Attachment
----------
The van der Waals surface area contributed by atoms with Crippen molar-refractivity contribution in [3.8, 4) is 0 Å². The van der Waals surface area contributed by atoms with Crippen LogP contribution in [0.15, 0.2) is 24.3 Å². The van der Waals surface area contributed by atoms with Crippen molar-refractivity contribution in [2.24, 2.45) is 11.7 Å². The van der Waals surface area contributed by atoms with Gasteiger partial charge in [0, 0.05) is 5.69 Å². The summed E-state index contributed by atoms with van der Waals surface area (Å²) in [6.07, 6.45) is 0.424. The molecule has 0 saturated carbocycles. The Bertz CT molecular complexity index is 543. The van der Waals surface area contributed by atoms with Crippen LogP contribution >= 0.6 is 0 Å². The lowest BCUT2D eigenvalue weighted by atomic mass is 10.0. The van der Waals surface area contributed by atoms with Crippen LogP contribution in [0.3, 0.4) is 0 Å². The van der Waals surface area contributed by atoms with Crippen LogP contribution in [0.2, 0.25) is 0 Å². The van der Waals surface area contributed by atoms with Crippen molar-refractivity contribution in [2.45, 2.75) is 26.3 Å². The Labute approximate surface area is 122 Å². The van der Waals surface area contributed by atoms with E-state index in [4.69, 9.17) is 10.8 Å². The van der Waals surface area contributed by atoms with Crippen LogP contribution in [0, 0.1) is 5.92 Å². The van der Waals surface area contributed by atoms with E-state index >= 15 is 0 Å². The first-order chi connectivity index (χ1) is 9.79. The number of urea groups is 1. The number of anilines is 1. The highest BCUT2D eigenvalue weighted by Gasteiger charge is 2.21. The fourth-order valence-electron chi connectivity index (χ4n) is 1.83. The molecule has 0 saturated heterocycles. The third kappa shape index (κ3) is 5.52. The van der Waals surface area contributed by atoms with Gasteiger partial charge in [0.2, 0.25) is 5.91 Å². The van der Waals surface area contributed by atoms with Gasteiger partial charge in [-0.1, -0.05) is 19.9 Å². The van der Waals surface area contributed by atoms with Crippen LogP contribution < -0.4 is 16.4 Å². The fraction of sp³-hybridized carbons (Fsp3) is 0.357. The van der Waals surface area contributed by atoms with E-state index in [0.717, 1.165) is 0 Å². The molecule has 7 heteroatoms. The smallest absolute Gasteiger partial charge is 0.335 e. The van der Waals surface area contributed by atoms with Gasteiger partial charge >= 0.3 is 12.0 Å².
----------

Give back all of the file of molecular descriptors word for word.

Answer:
The van der Waals surface area contributed by atoms with Crippen molar-refractivity contribution in [3.8, 4) is 0 Å². The van der Waals surface area contributed by atoms with Crippen LogP contribution in [0.15, 0.2) is 24.3 Å². The van der Waals surface area contributed by atoms with Crippen molar-refractivity contribution in [2.24, 2.45) is 11.7 Å². The van der Waals surface area contributed by atoms with Gasteiger partial charge in [0, 0.05) is 5.69 Å². The summed E-state index contributed by atoms with van der Waals surface area (Å²) in [6.07, 6.45) is 0.424. The molecule has 0 saturated carbocycles. The Bertz CT molecular complexity index is 543. The van der Waals surface area contributed by atoms with Crippen LogP contribution >= 0.6 is 0 Å². The lowest BCUT2D eigenvalue weighted by atomic mass is 10.0. The van der Waals surface area contributed by atoms with Crippen LogP contribution in [0.3, 0.4) is 0 Å². The van der Waals surface area contributed by atoms with Crippen LogP contribution in [0.2, 0.25) is 0 Å². The van der Waals surface area contributed by atoms with Crippen molar-refractivity contribution in [2.45, 2.75) is 26.3 Å². The Labute approximate surface area is 122 Å². The van der Waals surface area contributed by atoms with E-state index in [4.69, 9.17) is 10.8 Å². The van der Waals surface area contributed by atoms with Crippen LogP contribution in [0, 0.1) is 5.92 Å². The van der Waals surface area contributed by atoms with E-state index >= 15 is 0 Å². The first-order chi connectivity index (χ1) is 9.79. The number of urea groups is 1. The number of anilines is 1. The highest BCUT2D eigenvalue weighted by Gasteiger charge is 2.21. The fourth-order valence-electron chi connectivity index (χ4n) is 1.83. The molecule has 0 saturated heterocycles. The third kappa shape index (κ3) is 5.52. The van der Waals surface area contributed by atoms with Gasteiger partial charge in [0.2, 0.25) is 5.91 Å². The van der Waals surface area contributed by atoms with Gasteiger partial charge in [-0.1, -0.05) is 19.9 Å². The van der Waals surface area contributed by atoms with Crippen LogP contribution < -0.4 is 16.4 Å². The fraction of sp³-hybridized carbons (Fsp3) is 0.357. The van der Waals surface area contributed by atoms with E-state index in [0.717, 1.165) is 0 Å². The molecule has 7 heteroatoms. The smallest absolute Gasteiger partial charge is 0.335 e. The van der Waals surface area contributed by atoms with Gasteiger partial charge >= 0.3 is 12.0 Å².